This article provides basic concept of drilling waste volume estimation. These calculation methods can be utilized to compare and optimize the solid control equipment as well. Before I will go into the detailed formulas, I need to have a little bit more background regarding the drilling waste. When we talk about drilling waste, not only is the cuttings but it includes waste of drilling mud, cement, spacer, etc. There are several factor affecting the drilling waste volume such as hole size, solid control efficiency, formations drilled, the amount of drilling mud retained on the cuttings, the ability of drilling mud to sustain in the system, etc.
There are few terminologies that you need to understand as listed below:
Hole Volume (HV) – hole volume is typically expressed in bbl or cubic meters.
Solid Discharge (S) – volume of wet cutting discharged
Liquid Discharge (L) – unusable drilling mud is discharged when it reaches the solid content tolerance.
Efficiency of Solid Control (E) – the percentage of incoming drill solid which is removed by solid control equipment
Fraction of dry solid (Fs) – the percentage of dry solid in the cutting system and it varies from 25% to 50%.
Tolerance of Drilling Fluid to Solid Contamination (T) – It is a term that is used to express the frequency of dumping drilling mud.
Solid build up in the drilling fluid (DS) – The volume of drilled solid in the drilling mud and the dilution is the method to keep the mud in a good condition.
In the next topics, we will show some calculation regarding waste volume estimation.
Lost circulation is one of the most difficult drilling operation issues and it can cost a lot of money in order to fight with it. Nowadays with recently drilling fluid technology, there are more comprehensive and effective methodologies to prevent lost circulation. We’ve found the excellent presentation in the topic of “How to Stabilize and Strengthen the Wellbore during Drilling Operations” by Dr Fred Growcock, Society of Petroleum Engineers, Distinguished Lecturer Program. This presentation will teach you the following topics;
The Lost Circulation Problem
Strategy for Managing Lost Circulation
Wellbore Strengthening Wellbore Strengthening
Wellbore Stress Enhancement
Application Strategies on the Rig
Case History Case History
This will give you another idea on how to approach the lost circulation problem. These captured screens are some samples of the presentation.
Mud storage and tanks / reserved pits are one of the critical rig equipment. It must provide enough volume for drilling operation. It sounds simple however personnel must really understand about it otherwise it will affect the overall operation. Today, we would like to share this excellent vdo training in the topic of “Mud Storage and Tanks and Reserve Pit Overview” and the full VDO transcripts is provided to help someone gets full understanding on this subject. We wish you would enjoy this topic.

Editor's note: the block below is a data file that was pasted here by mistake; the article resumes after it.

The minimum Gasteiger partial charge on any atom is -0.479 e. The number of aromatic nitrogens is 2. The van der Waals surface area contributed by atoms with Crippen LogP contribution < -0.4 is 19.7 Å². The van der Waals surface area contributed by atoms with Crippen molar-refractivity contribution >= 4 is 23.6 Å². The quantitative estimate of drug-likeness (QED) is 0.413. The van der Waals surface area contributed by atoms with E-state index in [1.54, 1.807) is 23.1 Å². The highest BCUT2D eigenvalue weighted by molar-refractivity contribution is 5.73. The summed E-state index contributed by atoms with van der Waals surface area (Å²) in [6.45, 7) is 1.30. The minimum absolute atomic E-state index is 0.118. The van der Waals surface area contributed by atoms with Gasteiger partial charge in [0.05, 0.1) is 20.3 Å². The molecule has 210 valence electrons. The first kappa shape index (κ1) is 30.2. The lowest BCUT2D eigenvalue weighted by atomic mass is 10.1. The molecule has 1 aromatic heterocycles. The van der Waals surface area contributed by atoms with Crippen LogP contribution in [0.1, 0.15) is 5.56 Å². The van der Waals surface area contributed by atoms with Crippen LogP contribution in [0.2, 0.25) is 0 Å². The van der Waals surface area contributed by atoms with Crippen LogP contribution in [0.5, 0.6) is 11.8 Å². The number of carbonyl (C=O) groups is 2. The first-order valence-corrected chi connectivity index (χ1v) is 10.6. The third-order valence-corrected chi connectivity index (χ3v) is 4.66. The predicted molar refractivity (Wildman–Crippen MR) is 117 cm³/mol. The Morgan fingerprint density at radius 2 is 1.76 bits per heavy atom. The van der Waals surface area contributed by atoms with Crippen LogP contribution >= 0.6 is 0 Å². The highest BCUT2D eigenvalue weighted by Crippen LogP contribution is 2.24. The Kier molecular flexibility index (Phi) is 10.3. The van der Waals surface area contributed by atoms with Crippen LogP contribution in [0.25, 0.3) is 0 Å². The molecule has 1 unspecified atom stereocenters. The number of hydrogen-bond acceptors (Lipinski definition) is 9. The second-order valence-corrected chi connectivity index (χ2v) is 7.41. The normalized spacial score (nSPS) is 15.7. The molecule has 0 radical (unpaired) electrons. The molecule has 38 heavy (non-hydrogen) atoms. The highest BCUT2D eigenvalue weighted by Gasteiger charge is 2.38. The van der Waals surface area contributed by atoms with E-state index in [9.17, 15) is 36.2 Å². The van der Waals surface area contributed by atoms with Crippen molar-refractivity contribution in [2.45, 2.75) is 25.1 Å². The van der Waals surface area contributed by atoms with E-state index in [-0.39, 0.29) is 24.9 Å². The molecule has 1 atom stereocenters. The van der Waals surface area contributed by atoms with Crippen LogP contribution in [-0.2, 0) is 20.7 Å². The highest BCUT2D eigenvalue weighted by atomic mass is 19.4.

Full VDO Transcript
Mud is made up at the Rig location. Most Rigs have several steel Mud Tanks. Muds and additives are mixed and held in the tanks. Some land Rigs also have a Reserved Pit dug out of the ground. Mud tanks are also called Mud Pits, a carry-over from the days of earthen pits. Mud Tank is the preferred term. The Rig does not necessarily use all the Mud Tanks at once although it does use several. The Active Tanks hold mud the pump actively circulates. Often mud components come to the Rig in sacs.
Mud conditioning system is one of the critical systems on a drilling rig because it helps keep the drilling fluid in the specification. Drilling with good mud properties drastically reduce operational risks as pipe stuck, high ECD, etc. This VDO will demonstrate you the basic knowledge of mud conditioning system. We also add the full VDO transcript to help people who sometimes cannot catch all content in the VDO. We wish you would enjoy learning about the mud conditioning system from this VDO. Please feel free to give us some feedback.
Full VDO Transcript
The Shale Shaker mechanically takes out the large cuttings from the mud. It does not however, remove very fine cuttings and other small solid particles. These solids can be fine sand particles and other very fine materials often called silt. Good drilling practice requires removing these undesirable solids. If not removed the solids can increase the weight of the mud more than required, reduce the bit’s penetration rate and significantly increase the rate of wear on circulating equipment.
Mud tests are very crucial activities on a drilling rig. Good mud test will help you identify issues before it becomes even worse. Hence, we would like to emphasize on this topic today. The excellent footage below will teach you overall of mud test. In this VDO, there are several images which will definitely help you learn and get clearer pictures on how mud tests are performed on a drilling rig. Additionally, we provide you the full VDO transcript for accelerating learning process for someone who cannot catch the wording in the VDO clearly.Hopefully, you will enjoy learning this topic.
Oil based mud is widely used nowadays for drilling industry because it has good mud properties which waterbased mud cannot provide. However, it also has the drawback as well. Therefore, this article will recap both pros and cons of oil based mud in a simple way.